Andrew Maddock

heart

Andrew is an actor and writer, his new play He(art) is running at N16, with 4 star reviews! I catch up with him here to discuss his roots and his work!

Growing up did you aspire to work in the theatre?

No. Theatre wasn’t really an option for me growing up, my access was limited, I was always interested in acting, but it was always discouraged in favour of getting a ‘real paying job’ which I think isn’t just limited to someone from my background, i just think that it’s obviously a tough industry to be in and the people around you just want what they perceive as the best for you. I still think about the rare trip we made to see Rufus Sewell play Macbeth and moving from the back of the stalls to an empty seat at the front by the end. I didn’t understand a word at the time, but I knew I was watching something really special. It’s a shame really that my enthusiasm wasn’t picked up on at the time as English and Music were probably the only things at school i paid any attention to, but no point dwelling on it, I found my way here in the end!

So Andrew, how long have you been writing and how did you come to end
up doing so?

I spent a majority of my early adult life mucking about to be honest, floating about, doing what you think the world expects of you, but it wasn’t the path my life should have been going down and I was simply wasting away in an office somewhere, living for the weekend. Then I got made redundant and I discovered an acting course with the National Youth Theatre called Playing Up which was designed to help people not in education, work or training and get them an access to higher education qualification. I had no degree, and barely any decent GCSE’s besides English and Music (See above). The whole course taught me so much and gave me so many skills and the confidence to realise things about myself that I never even understood existed, it also helped me realise all my passions, which includes facilitating, giving back the same way the tutors who gave me their time did. It’s funny because even today I’m realising stuff they taught me five years later that I simply shrugged off in immaturity at the time, and knowing that it’s about that time for some of the young people I’ve been lucky enough to work with having the same lightbulb moments all those years later!

A tutor on that course named Cathy Owen who is an amazing person read some of my writing and encouraged me to keep at it, so I did, I challenged myself to write a ten minute play and gave myself a year to get it on a short play night, and that happened and then I set another little goal and eventually got there and thats what I continue to do, set myelf little personal goals and work hard to make them happen.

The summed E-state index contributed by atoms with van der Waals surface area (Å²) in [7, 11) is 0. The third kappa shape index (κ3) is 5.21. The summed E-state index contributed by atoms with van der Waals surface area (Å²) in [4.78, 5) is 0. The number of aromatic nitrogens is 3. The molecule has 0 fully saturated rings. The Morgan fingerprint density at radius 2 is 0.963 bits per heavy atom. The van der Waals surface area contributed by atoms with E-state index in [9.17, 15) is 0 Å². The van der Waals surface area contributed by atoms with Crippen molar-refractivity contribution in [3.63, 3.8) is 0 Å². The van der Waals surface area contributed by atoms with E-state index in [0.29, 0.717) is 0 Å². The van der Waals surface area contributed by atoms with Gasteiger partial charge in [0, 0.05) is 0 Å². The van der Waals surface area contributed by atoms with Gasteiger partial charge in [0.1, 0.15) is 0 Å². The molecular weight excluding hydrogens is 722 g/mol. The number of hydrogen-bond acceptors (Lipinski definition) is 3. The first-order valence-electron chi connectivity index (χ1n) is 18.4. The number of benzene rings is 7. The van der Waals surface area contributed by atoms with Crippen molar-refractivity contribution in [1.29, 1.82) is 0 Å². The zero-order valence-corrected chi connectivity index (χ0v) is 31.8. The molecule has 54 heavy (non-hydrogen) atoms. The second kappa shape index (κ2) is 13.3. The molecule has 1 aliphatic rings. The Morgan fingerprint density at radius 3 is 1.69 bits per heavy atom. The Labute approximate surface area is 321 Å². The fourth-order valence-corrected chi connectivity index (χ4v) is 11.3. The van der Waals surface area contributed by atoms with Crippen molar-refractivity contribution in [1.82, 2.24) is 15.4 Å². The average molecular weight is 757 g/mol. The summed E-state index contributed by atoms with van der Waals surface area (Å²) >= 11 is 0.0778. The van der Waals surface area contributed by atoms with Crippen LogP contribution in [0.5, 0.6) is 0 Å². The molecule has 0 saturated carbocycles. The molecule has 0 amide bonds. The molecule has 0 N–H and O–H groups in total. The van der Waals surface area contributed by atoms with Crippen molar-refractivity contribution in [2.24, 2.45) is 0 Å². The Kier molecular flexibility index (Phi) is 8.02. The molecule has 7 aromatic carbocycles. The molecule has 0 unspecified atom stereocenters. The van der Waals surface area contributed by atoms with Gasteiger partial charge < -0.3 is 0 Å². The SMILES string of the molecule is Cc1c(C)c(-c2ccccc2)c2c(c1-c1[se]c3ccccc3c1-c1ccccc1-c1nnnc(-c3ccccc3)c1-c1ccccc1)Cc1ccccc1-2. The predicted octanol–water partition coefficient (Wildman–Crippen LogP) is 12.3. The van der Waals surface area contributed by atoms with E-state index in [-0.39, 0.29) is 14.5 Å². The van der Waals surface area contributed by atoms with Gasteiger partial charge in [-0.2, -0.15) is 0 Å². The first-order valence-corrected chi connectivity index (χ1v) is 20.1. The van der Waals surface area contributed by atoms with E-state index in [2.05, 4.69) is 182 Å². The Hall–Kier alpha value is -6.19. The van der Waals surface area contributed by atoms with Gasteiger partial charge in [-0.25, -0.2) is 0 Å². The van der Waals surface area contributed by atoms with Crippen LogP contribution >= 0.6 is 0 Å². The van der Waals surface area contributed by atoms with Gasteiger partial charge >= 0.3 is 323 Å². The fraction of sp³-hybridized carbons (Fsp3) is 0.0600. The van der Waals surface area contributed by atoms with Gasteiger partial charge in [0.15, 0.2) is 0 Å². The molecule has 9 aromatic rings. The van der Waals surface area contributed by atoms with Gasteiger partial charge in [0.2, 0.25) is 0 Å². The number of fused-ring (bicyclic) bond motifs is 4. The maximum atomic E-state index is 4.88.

What excites you about theatre?

The fact that there’s still a whole heap of stories that need to be told from the perspective of individuals from all walks of life. The challenge of getting a bum on a seat. The challenge of making theatre special for everyone. The ability to make someone feel something if you write something they can connect with. The communities that can be formed, the people I meet, the pub theatres where I’ve had some of the best times of my life. The enormous level of talent available.

What is your process to writing that first draft of a new idea?

Just write. When I get an idea I start, and I don’t stop until the taps dry. Then I put it down for a few days, I print it on a sneaky one at someones gaff (shhhh), and I sit on the tube with a big pen and I absolutely tear it apart. That’s where the real first draft begins.

You have written several plays that have won some Offie’s. What would you say is your biggest achievement so far?

I’ve had two plays nominated for Offies which was a great honour, the list 2016’s IN/OUT (A FEELING) is on was unbelievable. Theres obviously no chance in hell of me making that shortlist, but it was lovely to know that it resonated with people.

My biggest achievement I feel, well there’s two. Selfishly, it was self-producing my The Me Plays in 2014 at The Old Red Lion and acting in them. I asked for no kickstarted money, no public funding. I worked three jobs to pay for it and I got a proper crew involved including my directors Ryan Bradley and Anoushka Bonwick to be able to call me on all my BS. That three-week run was my acting school and I’m forever indebted to Stewart Pringle than AD (And now at the Bush, being a legend) for taking a chance on me, even though he knew I wasn’t a big gun with a massive wad of cash. It was his first season as well. I’ll never forget it.

My more personal achievement has been the work I’ve done with a company called Generation Arts (http:www.generationarts.org.uk) it’s run by an amazing practitioner called Ali Godfrey. And the Future Stage project she developed and allowed me to tutor on has changed the lives of so many and it’s CRIMINAL that the funding for their work is not as forthcoming as other bigger organisations, and that’s not a knock on them, but I feel funders look for a brand name, but if they looked a little harder, there are people out there doing work just as good that need the money a little bit more. I feel terrible singling a couple of people out because there have been so many amazingly talented young people I’ve had the pleasure of seeing grow but I truly believe these names, Ace Ruele, Unique Spencer, Joeseph Junior Arthur, Florian Rafuna, Chay February and Helder Rodrigues Fernandez will be absolutely massive. IF they are given the opportunities to shine. Ace bless him is now working heavily in motion capture and did Tarzan recently which i was dead proud to watch him in avatar form on the silver screen. Junior has just graduated from ALRA and he’s going to make it. I can feel it in my bones. Unique, Florian, Chay and Helder are currently still in training and I really know they’ve got it inside themselves to do big things.